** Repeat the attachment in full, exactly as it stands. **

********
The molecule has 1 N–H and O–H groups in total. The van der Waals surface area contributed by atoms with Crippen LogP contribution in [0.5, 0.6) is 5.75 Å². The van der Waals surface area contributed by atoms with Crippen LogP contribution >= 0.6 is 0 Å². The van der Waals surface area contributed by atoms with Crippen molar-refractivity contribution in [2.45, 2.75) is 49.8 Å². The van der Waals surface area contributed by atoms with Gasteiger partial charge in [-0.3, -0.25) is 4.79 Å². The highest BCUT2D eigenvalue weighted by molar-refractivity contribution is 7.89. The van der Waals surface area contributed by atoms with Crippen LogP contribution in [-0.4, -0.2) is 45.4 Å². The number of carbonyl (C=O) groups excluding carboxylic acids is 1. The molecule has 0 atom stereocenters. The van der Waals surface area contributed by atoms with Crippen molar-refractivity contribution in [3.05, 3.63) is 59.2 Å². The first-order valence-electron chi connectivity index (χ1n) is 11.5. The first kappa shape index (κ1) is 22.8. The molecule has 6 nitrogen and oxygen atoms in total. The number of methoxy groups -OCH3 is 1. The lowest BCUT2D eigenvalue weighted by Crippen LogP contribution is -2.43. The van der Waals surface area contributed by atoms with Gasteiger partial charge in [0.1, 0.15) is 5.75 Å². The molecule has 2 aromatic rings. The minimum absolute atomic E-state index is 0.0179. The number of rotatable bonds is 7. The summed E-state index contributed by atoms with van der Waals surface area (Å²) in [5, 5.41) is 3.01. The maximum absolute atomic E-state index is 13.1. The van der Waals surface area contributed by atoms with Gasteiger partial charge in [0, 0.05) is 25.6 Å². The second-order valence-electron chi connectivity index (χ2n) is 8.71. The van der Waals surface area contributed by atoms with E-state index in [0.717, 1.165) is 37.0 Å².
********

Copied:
The molecule has 1 N–H and O–H groups in total. The van der Waals surface area contributed by atoms with Crippen LogP contribution in [0.5, 0.6) is 5.75 Å². The van der Waals surface area contributed by atoms with Crippen LogP contribution >= 0.6 is 0 Å². The van der Waals surface area contributed by atoms with Crippen molar-refractivity contribution in [2.45, 2.75) is 49.8 Å². The van der Waals surface area contributed by atoms with Gasteiger partial charge in [-0.3, -0.25) is 4.79 Å². The highest BCUT2D eigenvalue weighted by molar-refractivity contribution is 7.89. The van der Waals surface area contributed by atoms with Crippen LogP contribution in [-0.4, -0.2) is 45.4 Å². The number of carbonyl (C=O) groups excluding carboxylic acids is 1. The molecule has 0 atom stereocenters. The van der Waals surface area contributed by atoms with Crippen molar-refractivity contribution in [3.05, 3.63) is 59.2 Å². The first-order valence-electron chi connectivity index (χ1n) is 11.5. The first kappa shape index (κ1) is 22.8. The molecule has 6 nitrogen and oxygen atoms in total. The number of methoxy groups -OCH3 is 1. The lowest BCUT2D eigenvalue weighted by Crippen LogP contribution is -2.43. The van der Waals surface area contributed by atoms with Gasteiger partial charge in [0.1, 0.15) is 5.75 Å². The molecule has 2 aromatic rings. The minimum absolute atomic E-state index is 0.0179. The number of rotatable bonds is 7. The summed E-state index contributed by atoms with van der Waals surface area (Å²) in [5, 5.41) is 3.01. The maximum absolute atomic E-state index is 13.1. The van der Waals surface area contributed by atoms with Gasteiger partial charge in [0, 0.05) is 25.6 Å². The second-order valence-electron chi connectivity index (χ2n) is 8.71. The van der Waals surface area contributed by atoms with E-state index in [0.717, 1.165) is 37.0 Å².